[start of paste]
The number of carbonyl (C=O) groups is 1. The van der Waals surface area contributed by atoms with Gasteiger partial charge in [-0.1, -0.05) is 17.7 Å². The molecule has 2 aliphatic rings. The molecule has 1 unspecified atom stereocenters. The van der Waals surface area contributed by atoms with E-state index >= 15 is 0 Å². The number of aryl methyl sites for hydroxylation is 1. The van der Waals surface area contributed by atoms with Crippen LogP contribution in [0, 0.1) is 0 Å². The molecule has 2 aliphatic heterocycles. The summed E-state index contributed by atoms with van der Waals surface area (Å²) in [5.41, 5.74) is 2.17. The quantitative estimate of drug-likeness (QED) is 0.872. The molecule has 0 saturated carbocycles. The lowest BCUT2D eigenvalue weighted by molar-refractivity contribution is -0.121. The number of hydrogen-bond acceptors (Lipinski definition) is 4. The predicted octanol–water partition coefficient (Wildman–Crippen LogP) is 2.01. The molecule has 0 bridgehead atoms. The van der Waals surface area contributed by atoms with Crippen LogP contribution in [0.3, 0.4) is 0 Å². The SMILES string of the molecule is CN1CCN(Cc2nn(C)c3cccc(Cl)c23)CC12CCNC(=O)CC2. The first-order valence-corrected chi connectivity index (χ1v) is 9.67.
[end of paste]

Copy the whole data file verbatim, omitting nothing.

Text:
The number of carbonyl (C=O) groups is 1. The van der Waals surface area contributed by atoms with Gasteiger partial charge in [-0.1, -0.05) is 17.7 Å². The molecule has 2 aliphatic rings. The molecule has 1 unspecified atom stereocenters. The van der Waals surface area contributed by atoms with E-state index >= 15 is 0 Å². The number of aryl methyl sites for hydroxylation is 1. The van der Waals surface area contributed by atoms with Crippen LogP contribution in [0, 0.1) is 0 Å². The molecule has 2 aliphatic heterocycles. The summed E-state index contributed by atoms with van der Waals surface area (Å²) in [5.41, 5.74) is 2.17. The quantitative estimate of drug-likeness (QED) is 0.872. The molecule has 0 saturated carbocycles. The lowest BCUT2D eigenvalue weighted by molar-refractivity contribution is -0.121. The number of hydrogen-bond acceptors (Lipinski definition) is 4. The predicted octanol–water partition coefficient (Wildman–Crippen LogP) is 2.01. The molecule has 0 bridgehead atoms. The van der Waals surface area contributed by atoms with Crippen LogP contribution in [0.3, 0.4) is 0 Å². The SMILES string of the molecule is CN1CCN(Cc2nn(C)c3cccc(Cl)c23)CC12CCNC(=O)CC2. The first-order valence-corrected chi connectivity index (χ1v) is 9.67.